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The Myth of the Muslim Tide: Do Immigrants Threaten the West? Hardcover – Aug 21 2012


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Product Details

  • Hardcover: 208 pages
  • Publisher: Knopf Canada; 1st Edition edition (Aug. 21 2012)
  • Language: English
  • ISBN-10: 0307362078
  • ISBN-13: 978-0307362070
  • Product Dimensions: 14.6 x 2.2 x 21.7 cm
  • Shipping Weight: 340 g
  • Average Customer Review: 3.8 out of 5 stars  See all reviews (4 customer reviews)
  • Amazon Bestsellers Rank: #16,703 in Books (See Top 100 in Books)

Product Description

Review

A Publishers Weekly Top 10 Politics Book [Fall 2012]
 
“Doug Saunders may be on his way to becoming the most important journalist in the Canadian mainstream media.... In a cool-headed manner, Saunders dismantles...claims one at a time with a relentless onslaught of facts.... The Myth of the Muslim Tide is a welcome antidote [to Islamophobia] and for that reason alone, it deserves wide readership.”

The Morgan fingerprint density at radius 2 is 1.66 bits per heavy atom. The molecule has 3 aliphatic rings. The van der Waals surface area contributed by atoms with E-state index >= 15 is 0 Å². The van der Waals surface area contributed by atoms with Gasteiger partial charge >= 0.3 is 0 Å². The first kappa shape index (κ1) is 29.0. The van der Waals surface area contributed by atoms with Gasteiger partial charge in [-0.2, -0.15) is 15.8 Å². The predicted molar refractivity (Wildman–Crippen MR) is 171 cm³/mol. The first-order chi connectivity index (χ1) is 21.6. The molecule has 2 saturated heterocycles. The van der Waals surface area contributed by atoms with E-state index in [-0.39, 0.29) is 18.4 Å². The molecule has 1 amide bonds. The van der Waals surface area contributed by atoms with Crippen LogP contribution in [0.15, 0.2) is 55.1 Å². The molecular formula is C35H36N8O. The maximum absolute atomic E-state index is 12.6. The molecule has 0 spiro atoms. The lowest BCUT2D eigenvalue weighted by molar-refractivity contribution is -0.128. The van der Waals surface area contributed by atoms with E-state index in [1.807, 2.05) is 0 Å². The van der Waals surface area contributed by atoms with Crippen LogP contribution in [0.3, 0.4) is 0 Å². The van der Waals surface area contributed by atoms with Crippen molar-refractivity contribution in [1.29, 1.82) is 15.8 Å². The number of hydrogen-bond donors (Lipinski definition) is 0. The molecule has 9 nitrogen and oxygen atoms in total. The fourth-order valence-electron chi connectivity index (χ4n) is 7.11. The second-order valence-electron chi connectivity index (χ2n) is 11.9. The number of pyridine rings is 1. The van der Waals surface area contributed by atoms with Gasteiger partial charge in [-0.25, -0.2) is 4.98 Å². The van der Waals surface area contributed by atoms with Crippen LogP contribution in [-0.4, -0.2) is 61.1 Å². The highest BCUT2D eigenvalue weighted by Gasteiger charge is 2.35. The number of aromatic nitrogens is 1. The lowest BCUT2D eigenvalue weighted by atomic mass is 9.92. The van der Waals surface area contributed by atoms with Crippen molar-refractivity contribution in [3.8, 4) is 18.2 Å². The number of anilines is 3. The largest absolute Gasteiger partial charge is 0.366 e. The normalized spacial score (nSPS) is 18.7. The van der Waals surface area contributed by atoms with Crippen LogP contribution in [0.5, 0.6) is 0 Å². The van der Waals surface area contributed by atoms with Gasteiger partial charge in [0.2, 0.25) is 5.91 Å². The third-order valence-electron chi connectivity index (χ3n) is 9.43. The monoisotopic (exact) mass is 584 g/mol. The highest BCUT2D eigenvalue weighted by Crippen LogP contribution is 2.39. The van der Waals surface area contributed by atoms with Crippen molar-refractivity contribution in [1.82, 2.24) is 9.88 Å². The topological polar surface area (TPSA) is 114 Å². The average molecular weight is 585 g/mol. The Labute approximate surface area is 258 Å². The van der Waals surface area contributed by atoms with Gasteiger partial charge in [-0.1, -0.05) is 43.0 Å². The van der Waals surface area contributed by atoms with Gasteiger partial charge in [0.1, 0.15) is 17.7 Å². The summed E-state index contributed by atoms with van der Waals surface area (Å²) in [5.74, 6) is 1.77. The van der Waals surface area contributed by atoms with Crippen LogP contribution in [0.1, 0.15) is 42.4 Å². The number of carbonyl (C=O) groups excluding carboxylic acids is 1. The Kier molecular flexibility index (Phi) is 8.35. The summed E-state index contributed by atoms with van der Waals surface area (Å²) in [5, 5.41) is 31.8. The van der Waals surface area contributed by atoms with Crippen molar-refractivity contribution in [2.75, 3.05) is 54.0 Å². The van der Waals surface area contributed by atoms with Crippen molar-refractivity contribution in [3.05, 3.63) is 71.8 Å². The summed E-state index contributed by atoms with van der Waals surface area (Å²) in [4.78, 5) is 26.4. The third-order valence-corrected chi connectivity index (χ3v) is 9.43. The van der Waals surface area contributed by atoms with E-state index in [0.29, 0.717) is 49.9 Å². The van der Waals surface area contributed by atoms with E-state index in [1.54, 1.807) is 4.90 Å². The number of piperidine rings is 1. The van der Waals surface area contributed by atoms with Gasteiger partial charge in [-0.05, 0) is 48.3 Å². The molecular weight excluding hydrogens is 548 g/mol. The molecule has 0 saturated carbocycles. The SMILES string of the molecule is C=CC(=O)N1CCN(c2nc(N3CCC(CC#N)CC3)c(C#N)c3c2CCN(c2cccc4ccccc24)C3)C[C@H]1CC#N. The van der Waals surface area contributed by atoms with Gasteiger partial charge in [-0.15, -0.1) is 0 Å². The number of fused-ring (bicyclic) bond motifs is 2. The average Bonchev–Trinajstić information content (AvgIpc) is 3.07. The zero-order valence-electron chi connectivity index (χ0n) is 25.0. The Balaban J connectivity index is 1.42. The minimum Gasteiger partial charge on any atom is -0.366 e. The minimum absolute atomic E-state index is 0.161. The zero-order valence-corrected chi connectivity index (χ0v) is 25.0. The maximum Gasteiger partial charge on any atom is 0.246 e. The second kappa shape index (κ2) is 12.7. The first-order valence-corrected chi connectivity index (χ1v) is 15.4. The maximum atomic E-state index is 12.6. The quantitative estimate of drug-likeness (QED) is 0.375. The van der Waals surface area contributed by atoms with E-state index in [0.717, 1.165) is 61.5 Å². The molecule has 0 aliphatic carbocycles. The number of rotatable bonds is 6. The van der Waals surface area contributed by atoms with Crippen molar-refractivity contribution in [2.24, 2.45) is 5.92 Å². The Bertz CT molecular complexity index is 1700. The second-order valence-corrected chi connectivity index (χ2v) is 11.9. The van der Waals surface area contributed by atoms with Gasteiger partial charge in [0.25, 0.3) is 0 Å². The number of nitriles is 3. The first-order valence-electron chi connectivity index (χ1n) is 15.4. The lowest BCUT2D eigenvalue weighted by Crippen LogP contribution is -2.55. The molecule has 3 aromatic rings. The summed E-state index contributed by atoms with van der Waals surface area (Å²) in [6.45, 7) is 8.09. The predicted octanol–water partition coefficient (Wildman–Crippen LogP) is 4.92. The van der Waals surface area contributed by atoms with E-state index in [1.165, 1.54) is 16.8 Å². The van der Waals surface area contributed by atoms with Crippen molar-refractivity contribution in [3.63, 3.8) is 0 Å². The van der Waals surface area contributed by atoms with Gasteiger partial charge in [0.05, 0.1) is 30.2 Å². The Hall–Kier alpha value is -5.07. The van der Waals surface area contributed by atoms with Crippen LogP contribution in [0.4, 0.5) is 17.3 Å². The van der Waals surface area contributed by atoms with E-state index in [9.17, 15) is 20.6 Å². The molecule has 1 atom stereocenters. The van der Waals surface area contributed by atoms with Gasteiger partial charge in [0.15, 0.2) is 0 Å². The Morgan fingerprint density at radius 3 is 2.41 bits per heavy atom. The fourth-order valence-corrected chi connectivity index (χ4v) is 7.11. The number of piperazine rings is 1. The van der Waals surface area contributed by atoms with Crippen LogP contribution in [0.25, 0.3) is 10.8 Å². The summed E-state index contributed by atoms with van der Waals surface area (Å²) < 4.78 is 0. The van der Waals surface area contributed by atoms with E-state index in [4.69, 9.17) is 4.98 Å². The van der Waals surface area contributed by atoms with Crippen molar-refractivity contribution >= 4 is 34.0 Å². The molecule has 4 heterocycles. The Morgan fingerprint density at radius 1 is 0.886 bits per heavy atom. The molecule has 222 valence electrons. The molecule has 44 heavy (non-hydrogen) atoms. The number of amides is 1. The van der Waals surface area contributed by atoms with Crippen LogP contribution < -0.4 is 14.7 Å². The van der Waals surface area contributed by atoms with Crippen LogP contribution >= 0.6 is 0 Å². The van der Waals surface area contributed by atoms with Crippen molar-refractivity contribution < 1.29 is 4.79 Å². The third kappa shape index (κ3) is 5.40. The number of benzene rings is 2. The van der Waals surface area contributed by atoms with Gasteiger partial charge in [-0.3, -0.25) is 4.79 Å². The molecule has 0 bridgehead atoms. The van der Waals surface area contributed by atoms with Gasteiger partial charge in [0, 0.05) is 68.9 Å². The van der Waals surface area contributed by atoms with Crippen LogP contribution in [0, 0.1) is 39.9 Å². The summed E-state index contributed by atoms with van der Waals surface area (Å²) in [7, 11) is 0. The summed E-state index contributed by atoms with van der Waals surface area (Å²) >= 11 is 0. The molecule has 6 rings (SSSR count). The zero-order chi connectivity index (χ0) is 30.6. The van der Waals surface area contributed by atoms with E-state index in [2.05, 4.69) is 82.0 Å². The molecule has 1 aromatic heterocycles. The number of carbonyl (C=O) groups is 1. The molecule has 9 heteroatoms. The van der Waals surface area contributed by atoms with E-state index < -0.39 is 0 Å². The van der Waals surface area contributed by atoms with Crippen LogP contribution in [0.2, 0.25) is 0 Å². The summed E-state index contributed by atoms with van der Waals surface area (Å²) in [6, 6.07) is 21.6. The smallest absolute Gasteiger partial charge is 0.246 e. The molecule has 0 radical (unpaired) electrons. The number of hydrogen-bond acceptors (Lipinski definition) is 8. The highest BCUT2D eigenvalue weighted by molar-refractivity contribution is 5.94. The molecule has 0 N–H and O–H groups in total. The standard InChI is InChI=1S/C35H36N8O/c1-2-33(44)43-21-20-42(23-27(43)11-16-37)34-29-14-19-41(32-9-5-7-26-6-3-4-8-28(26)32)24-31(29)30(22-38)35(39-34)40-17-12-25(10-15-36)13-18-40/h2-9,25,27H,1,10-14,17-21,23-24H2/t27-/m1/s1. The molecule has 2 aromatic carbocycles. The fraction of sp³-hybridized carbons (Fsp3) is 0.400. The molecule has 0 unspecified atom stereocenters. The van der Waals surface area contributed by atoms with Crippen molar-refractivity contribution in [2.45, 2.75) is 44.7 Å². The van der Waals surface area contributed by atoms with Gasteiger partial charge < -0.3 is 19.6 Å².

The Georgia Straight
 
“Elegantly written and important.”
iPolitics
 
“Convincing…. The Myth of the Muslim Tide should be welcomed in necessary public debates.”
The Globe and Mail
 
“Nuanced, informative…. Saunders’ approach is refreshingly levelheaded and fact-based…. An invaluable contribution to the contemporary debate over Muslim immigration and integration into Western communities.”
Kirkus Reviews
 
“Cogent and timely.”
Publishers Weekly

About the Author

Doug Saunders is the former European Bureau Chief of the Globe and Mail and the author of Arrival City: The Final Migration and Our Next World, which won the Donner Prize, and which the Guardian said "may be the best popular book on cities since Jane Jacobs's The Death and Life of Great American Cities half a century ago." He has won four National Newspaper Awards. Saunders lives in Toronto.
 


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Customer Reviews

3.8 out of 5 stars
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Most helpful customer reviews